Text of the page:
What does Juneteenth mean to you?

Juneteenth is a holiday celebrating the emancipation of enslaved African Americans after the Civil War. It commemorates June 19, 1865, when news of Abraham Lincoln’s Emancipation Proclamation finally reached the last of enslaved Americans in Galveston, Texas, two and a half years after the Emancipation Proclamation was issued. Depending on your identity and lived experience, your awareness and understanding of Juneteenth may vary. For some of us, our families and communities may have been celebrating Juneteenth for generations. For others of us, our awareness of Juneteenth might be fairly new. 

Juneteenth was not included in most of our history books and is not yet a national holiday. This year we wanted to highlight Juneteenth and bring attention to this important holiday that centers the Black/African American experience. To help us unpack, understand, and celebrate Juneteenth this year, we interviewed one of our AMAZEworks consultants, Richard Webb, founder of Second Layer Consulting. With humility and transparency, we honor his story and perspective. Here’s what Richard had to say:

 

What has been your history of celebrating Juneteenth as a Black American?

Richard: I didn’t have the history in my home growing up – and so my experience of celebrating Junetten is minimal. Growing up in Iowa, I wasn’t aware of Juneteenth until I was a teenager. I did not grow up in an environment where there was specific communication around it. It wasn’t something I learned about in my school or home community. There wasn’t a presence commemorating Black historical events or American historical events such as Juneteenth.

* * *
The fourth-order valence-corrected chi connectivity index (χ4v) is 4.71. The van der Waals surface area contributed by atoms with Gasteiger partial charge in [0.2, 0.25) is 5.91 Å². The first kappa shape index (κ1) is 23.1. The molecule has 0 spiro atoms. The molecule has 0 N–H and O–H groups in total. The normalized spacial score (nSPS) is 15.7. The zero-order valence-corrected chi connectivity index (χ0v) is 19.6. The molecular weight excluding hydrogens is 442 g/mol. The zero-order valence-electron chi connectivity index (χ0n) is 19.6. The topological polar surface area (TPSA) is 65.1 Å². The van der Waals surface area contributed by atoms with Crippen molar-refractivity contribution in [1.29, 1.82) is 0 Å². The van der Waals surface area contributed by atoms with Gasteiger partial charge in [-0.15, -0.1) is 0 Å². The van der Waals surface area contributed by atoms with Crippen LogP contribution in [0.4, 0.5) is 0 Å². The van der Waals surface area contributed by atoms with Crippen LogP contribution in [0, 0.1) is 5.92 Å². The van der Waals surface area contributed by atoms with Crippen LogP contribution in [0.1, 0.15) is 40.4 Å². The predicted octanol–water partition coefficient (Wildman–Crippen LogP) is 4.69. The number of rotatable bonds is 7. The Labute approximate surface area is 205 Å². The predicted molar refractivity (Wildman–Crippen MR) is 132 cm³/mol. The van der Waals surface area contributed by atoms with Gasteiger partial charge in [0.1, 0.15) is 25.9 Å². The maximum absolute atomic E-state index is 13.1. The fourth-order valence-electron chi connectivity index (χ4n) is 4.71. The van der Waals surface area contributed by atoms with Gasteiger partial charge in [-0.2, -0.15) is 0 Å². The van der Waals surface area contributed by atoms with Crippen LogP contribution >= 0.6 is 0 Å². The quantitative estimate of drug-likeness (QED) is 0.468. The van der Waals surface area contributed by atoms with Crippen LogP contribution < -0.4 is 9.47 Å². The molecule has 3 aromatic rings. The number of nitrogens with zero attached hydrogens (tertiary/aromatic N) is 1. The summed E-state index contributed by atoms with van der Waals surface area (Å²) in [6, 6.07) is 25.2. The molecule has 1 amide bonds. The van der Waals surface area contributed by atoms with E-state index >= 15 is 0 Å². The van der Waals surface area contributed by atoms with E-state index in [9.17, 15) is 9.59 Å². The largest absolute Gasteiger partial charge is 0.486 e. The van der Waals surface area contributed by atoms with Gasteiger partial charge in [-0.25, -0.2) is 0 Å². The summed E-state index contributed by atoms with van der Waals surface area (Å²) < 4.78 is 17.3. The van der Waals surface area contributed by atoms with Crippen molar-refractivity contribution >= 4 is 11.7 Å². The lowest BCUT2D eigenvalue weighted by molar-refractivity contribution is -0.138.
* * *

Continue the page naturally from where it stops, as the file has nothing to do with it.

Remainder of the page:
How did your experience begin to change as you grew older?

Richard: My experience was more tokenized at the undergrad level. Even within the Black Student Union, there wasn’t a huge emphasis. I didn’t gain a deeper understanding until I moved from Iowa to Minnesota, where I learned more about ways communities were coming together to observe Juneteenth. I observed, attended, and celebrated at local events, such as the Freedom Celebrations at Theo Wirth Park. However, I ended up pausing my interaction because of violence that broke out. The events seemed to me to be more of a social gathering than it was to celebrate and raise Black consciousness.

 

What is your experience of Juneteenth like today?

Richard: Today it is important for me to be more serious and reflective in my own space. My celebration is more of an individual introspective experience, specifically within the last 5 years. I’m noticing now, particularly the experience around the murder of George Floyd, industries want to celebrate Juneteenth. To be honest, it feels more like tokenization or appropriation because I don’t see it driving systemic change. The emergence of different TV shows communicating the history around the Tulsa Massacre, such as Lovecraft Country, have touchpoints that jog my consciousness and hopefully the consciousness of others. 

 

What will you do from here?